Putting the fossil evidence (including trace fossil evidence) together with comparative anatomy and developmental biology, I argue that the latest common ancestor of living bilaterians dates to the base of the Cambrian and not significantly before. There are lines of evidence that dissent from this view, notably dating efforts using molecular clocks that have placed the LCAB much earlier [18,19]. Such analyses are highly sophisticated, but since we do not fully understand the factors that dictate mutation and substitution rates in genes, one has to ask if this evidence is strong enough to challenge the robust paleontological record. On balance, I favour the view that the Cambrian explosion represents a true diversification of the Bilateria, from a LCAB that existed at or only marginally before the base of the Cambrian. An alternative view would place the LCAB (with its large size, circulatory system, central nervous system, muscles, and through-gut) rather earlier, and the Cambrian explosion would represent diversification of descendent lineages.
The anus of fortune
The earliest stage of the Cambrian is the Fortunian, named after the town of Fortune in Newfoundland, Canada. Deposits dating to this period, around 540–530 million years ago, show trace fossils including indications of animals that had directed locomotion, sinusoidal movement and some capacity for burrowing, including the diagnostic mud-burrowing trace fossil Trichophycus pedum [16,20]. It is thought that animal movement and burrowing caused break-up of the dominant microbial mat faunas, mixing of anoxic and oxic layers of sediments, and an increase in the habitable zone by animals. We may ask which of the bilaterian characters were instrumental in permitting these new forms of animal behaviour? Furthermore, which genes or developmental processes were necessary to permit these characters to evolve? There are living cnidarians that burrow, but these are mostly restricted to very soft mud and they do not mix sedimentary layers extensively. In contrast, many bilaterian ‘worms’ dig, delve, and devour their way through compacted sediments the world over.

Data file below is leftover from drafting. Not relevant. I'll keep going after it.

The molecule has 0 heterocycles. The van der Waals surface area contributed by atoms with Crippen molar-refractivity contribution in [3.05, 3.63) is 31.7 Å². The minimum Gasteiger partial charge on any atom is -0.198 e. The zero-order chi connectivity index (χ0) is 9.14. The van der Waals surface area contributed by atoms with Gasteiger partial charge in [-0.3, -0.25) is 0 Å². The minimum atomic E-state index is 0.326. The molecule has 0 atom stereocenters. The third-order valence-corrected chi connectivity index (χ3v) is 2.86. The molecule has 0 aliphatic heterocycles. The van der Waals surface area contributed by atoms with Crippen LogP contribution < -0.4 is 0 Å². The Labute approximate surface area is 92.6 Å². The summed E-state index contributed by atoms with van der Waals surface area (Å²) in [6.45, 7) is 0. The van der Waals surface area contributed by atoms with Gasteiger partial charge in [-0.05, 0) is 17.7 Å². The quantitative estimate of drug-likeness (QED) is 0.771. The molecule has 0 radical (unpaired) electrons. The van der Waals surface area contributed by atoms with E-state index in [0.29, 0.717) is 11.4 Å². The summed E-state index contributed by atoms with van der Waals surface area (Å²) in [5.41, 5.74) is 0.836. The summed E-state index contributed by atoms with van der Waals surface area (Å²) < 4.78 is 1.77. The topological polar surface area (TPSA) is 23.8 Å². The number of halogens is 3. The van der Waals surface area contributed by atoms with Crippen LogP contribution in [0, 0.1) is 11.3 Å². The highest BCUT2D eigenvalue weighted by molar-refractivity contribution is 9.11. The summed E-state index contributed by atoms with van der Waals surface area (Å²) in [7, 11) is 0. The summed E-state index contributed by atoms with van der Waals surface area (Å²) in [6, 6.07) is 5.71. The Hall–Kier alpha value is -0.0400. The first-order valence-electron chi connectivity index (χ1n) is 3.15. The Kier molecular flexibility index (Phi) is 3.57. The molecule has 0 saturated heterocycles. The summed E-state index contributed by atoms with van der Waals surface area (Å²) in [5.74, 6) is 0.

The efficiency of bilaterian burrowing rests on three key features: muscle, skeletons, and a through-gut. Muscles provide the power force necessary for high-energy burrowing, and skeletons (which may be composed of hard parts or more usually of fluid-filled cavities) provide incompressible structures ensuring that muscular forces do not simply make bodies shrink but transmit energy against the surrounding substrate. Through-guts allow feeding to be combined with locomotion through sediments. Animals with these characters can truly explore their world in three dimensions, leaving their waste products behind. A centralised nervous system with anterior brain and sense organs to face the on-coming world is a logical set of adaptations to complement this body plan.
As for intrinsic factors necessary for animals to develop these characters, the key must be sets of genes that control spatial patterning of mesoderm (including muscle), endoderm (forming most of the gut) and ectoderm (including the nervous system). There are many candidates for such genes, including those encoding transcription factors from the Fox, Pax, homeobox, zinc finger and T-box superclasses and also genes coding for secreted molecules or their receptors. In this article I focus on homeobox genes , but by doing so I am not suggesting that other types of genes are less important. Indeed, it is likely that complex networks of genes needed to be pieced together during evolution to allow development of particular features. It is also worth noting that it is not necessarily the origin of the genes themselves that is the key permissive step for evolution of a particular anatomical feature, but rather it could be the co-option of those genes into regulatory networks associated with a function. In other words, it is not the birth of the genes that matters, but their deployment. With this background in mind, I will summarize recent data concerning the evolution of homeobox gene functions and their association with patterning of mesoderm, ectoderm and endoderm, including genes for specifying the mouth, central gut, and anus of the bilaterian through-gut.
The ANTP homeobox genes: Hox, ParaHox, NK and relatives